2018 - Fellow of the American Association for the Advancement of Science (AAAS)
Archaeology, Holocene, Ecology, Channel and Historical ecology are his primary areas of study. His Archaeology study combines topics in areas such as Marine conservation and Oceanography. He has researched Holocene in several fields, including Fish hook, Anthropocene, Artifact, Land degradation and Midden.
His Fishing and Island ecology study in the realm of Ecology interacts with subjects such as Urocyon. His Channel study incorporates themes from Resource, Marine habitats, Habitat, Mainland and Fauna. His work carried out in the field of Historical ecology brings together such families of science as Chesapeake bay, Paleoecology and Predation.
Torben C. Rick focuses on Archaeology, Ecology, Holocene, Historical ecology and Radiocarbon dating. His Archaeology research incorporates elements of Channel and Oceanography. His Ecology study deals with Fishery intersecting with Kelp forest.
He combines subjects such as Ethnohistory, Mainland, Assemblage, Intertidal zone and Midden with his study of Holocene. His work deals with themes such as Anthropocene, Paleoecology, Zooarchaeology and Biogeography, which intersect with Historical ecology. Torben C. Rick has included themes like Period and Human settlement in his Radiocarbon dating study.
His primary areas of investigation include Archaeology, Ecology, Historical ecology, Holocene and Fishery. His Archaeology research includes elements of Indigenous and Anthropocene. As part of his studies on Ecology, Torben C. Rick frequently links adjacent subjects like Ancient DNA.
His research integrates issues of Historical archaeology and Zooarchaeology in his study of Historical ecology. Torben C. Rick interconnects Estuary, Kelp forest, Environmental change and Midden in the investigation of issues within Holocene. His Ecosystem research incorporates themes from Fishing and Oyster reef restoration.
Torben C. Rick mainly focuses on Archaeology, Climate change, Radiocarbon dating, Historical ecology and Range. His Archaeology research is multidisciplinary, incorporating elements of Environmental change and Anthropocene. His Radiocarbon dating research integrates issues from Archaeological research, Mainland and Oceanography, Archipelago.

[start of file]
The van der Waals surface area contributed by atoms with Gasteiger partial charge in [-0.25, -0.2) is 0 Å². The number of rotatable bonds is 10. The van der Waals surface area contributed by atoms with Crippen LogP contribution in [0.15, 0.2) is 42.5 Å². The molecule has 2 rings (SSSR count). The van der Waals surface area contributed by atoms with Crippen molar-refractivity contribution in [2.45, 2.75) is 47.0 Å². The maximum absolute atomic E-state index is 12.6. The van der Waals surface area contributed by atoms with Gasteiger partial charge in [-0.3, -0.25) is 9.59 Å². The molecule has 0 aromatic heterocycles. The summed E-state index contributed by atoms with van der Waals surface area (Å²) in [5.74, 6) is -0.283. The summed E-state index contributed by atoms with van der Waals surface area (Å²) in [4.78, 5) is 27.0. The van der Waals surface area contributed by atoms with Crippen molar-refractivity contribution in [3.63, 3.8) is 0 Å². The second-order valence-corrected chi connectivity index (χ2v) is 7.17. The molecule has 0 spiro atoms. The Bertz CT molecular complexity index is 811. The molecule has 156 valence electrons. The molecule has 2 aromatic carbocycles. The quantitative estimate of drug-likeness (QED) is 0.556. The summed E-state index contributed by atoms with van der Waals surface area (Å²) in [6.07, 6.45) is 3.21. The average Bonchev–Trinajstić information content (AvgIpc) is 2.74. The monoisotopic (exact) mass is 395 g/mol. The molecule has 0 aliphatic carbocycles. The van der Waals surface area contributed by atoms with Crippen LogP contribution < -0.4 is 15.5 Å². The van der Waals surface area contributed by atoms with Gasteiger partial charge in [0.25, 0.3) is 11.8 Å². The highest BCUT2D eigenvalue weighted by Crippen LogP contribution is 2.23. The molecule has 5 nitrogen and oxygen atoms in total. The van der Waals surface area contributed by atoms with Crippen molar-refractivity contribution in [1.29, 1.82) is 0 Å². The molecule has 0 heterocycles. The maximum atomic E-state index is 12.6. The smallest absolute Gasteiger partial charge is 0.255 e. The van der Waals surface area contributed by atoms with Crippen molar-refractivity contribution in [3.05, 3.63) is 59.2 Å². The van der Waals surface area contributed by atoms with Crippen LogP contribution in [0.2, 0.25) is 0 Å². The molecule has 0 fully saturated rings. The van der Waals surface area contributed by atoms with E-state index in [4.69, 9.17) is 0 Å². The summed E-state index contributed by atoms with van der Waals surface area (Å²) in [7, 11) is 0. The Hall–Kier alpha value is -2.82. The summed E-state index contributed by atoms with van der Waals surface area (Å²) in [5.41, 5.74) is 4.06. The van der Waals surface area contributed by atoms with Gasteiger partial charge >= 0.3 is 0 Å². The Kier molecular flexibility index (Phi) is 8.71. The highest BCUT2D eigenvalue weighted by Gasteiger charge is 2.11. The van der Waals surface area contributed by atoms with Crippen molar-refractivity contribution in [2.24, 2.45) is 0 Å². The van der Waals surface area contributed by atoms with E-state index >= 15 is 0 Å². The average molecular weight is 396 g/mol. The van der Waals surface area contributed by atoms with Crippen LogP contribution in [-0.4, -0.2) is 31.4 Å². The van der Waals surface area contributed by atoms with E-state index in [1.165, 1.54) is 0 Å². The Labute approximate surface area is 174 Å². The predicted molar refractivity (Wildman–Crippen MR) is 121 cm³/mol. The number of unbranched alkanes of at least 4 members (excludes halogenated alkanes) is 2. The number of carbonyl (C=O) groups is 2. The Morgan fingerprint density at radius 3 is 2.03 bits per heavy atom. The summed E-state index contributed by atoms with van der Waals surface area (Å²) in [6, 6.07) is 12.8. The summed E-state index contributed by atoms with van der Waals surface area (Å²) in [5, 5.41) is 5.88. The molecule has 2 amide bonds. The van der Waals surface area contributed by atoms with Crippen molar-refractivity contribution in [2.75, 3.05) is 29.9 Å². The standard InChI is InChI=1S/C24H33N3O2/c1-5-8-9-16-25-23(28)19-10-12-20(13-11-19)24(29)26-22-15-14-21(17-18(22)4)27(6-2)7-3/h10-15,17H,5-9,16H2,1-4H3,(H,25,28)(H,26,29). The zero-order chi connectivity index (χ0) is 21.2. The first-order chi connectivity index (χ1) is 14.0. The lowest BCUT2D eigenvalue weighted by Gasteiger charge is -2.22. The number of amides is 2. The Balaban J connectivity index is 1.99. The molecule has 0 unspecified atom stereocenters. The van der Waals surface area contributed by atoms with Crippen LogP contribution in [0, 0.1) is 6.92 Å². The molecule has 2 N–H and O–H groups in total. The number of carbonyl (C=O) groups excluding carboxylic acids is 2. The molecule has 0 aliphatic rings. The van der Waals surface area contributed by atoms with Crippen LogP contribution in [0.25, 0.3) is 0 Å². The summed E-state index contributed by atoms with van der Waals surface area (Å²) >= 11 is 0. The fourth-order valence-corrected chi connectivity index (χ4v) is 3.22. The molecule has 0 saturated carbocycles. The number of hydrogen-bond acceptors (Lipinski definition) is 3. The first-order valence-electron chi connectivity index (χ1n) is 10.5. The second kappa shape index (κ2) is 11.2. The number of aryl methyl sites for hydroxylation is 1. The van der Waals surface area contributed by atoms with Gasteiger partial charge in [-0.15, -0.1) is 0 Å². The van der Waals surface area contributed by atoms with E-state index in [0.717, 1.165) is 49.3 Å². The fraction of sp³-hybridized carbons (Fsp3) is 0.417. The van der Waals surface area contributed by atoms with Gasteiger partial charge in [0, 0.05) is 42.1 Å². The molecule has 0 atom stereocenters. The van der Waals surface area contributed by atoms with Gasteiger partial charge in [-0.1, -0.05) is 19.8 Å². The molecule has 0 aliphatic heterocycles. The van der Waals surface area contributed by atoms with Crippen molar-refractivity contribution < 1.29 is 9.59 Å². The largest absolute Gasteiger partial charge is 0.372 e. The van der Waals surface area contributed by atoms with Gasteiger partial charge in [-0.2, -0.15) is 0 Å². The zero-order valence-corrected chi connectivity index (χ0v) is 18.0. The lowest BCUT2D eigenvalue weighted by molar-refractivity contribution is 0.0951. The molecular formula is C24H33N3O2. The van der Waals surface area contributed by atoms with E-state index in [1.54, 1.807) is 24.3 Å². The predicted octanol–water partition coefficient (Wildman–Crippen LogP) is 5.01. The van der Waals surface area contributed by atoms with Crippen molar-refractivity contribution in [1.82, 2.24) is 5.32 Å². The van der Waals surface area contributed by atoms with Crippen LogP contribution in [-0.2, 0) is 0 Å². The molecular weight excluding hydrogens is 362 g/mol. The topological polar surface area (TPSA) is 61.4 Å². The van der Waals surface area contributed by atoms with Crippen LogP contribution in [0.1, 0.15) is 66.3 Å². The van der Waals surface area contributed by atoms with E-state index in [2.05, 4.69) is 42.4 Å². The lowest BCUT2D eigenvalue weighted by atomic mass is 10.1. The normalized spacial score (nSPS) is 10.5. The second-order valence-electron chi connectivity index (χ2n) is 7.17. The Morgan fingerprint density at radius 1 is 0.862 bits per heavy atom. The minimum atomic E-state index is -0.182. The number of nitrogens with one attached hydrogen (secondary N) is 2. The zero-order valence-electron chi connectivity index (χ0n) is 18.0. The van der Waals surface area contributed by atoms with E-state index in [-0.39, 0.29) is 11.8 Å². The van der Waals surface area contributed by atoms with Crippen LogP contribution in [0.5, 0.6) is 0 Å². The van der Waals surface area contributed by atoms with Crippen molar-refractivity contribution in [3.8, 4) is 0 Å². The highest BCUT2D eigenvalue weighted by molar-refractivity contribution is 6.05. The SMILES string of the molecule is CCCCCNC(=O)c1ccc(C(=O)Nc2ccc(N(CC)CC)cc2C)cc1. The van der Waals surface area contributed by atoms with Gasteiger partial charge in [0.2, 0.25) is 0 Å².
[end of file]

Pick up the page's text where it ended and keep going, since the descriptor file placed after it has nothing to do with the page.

The study incorporates disciplines such as Isotope analysis, Foraging and Short-tailed albatross in addition to Historical ecology. His study in Holocene is interdisciplinary in nature, drawing from both Midden and Zooarchaeology. Torben C. Rick performs integrative study on Chemistry and Ecology.
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Paleoindian seafaring, maritime technologies, and coastal foraging on california’s channel islands
Jon M. Erlandson;Torben C. Rick;Todd J. Braje;Molly Casperson.
Archaeological assessment reveals Earth’s early transformation through land use
Lucas Stephens;Dorian Fuller;Nicole Boivin;Torben Rick.
Integrating paleobiology, archeology, and history to inform biological conservation.
Torben C. Rick;Rowan Lockwood.
Conservation Biology (2013)
From Pleistocene Mariners to Complex Hunter-Gatherers: The Archaeology of the California Channel Islands
Torben C. Rick;Jon M. Erlandson;René L. Vellanoweth;Todd J. Braje.
Journal of World Prehistory (2005)
Archaeology meets marine ecology: the antiquity of maritime cultures and human impacts on marine fisheries and ecosystems.
Jon M. Erlandson;Torben C. Rick.
Annual Review of Marine Science (2010)
Human impacts on ancient shellfish: a 10,000 year record from San Miguel Island, California
Jon M. Erlandson;Torben C. Rick;Todd J. Braje;Alexis Steinberg.
Journal of Archaeological Science (2008)
Paleocoastal marine fishing on the Pacific Coast of the Americas: perspectives from Daisy Cave, California.
Torben C. Rick;Jon M. Erlandson;René L. Vellanoweth.
American Antiquity (2001)
Human Impacts on Ancient Marine Ecosystems: A Global Perspective
Torben C. Rick;Jon M. Erlandson.
Environmental History (2010)
Adaptive divergence despite strong genetic drift: genomic analysis of the evolutionary mechanisms causing genetic differentiation in the island fox (Urocyon littoralis)
W. Chris Funk;Robert E. Lovich;Paul A. Hohenlohe;Courtney A. Hofman;Courtney A. Hofman;Courtney A. Hofman.
Molecular Ecology (2016)
Finding the first Americans.
Todd J. Braje;Tom D. Dillehay;Jon M. Erlandson;Richard G. Klein.
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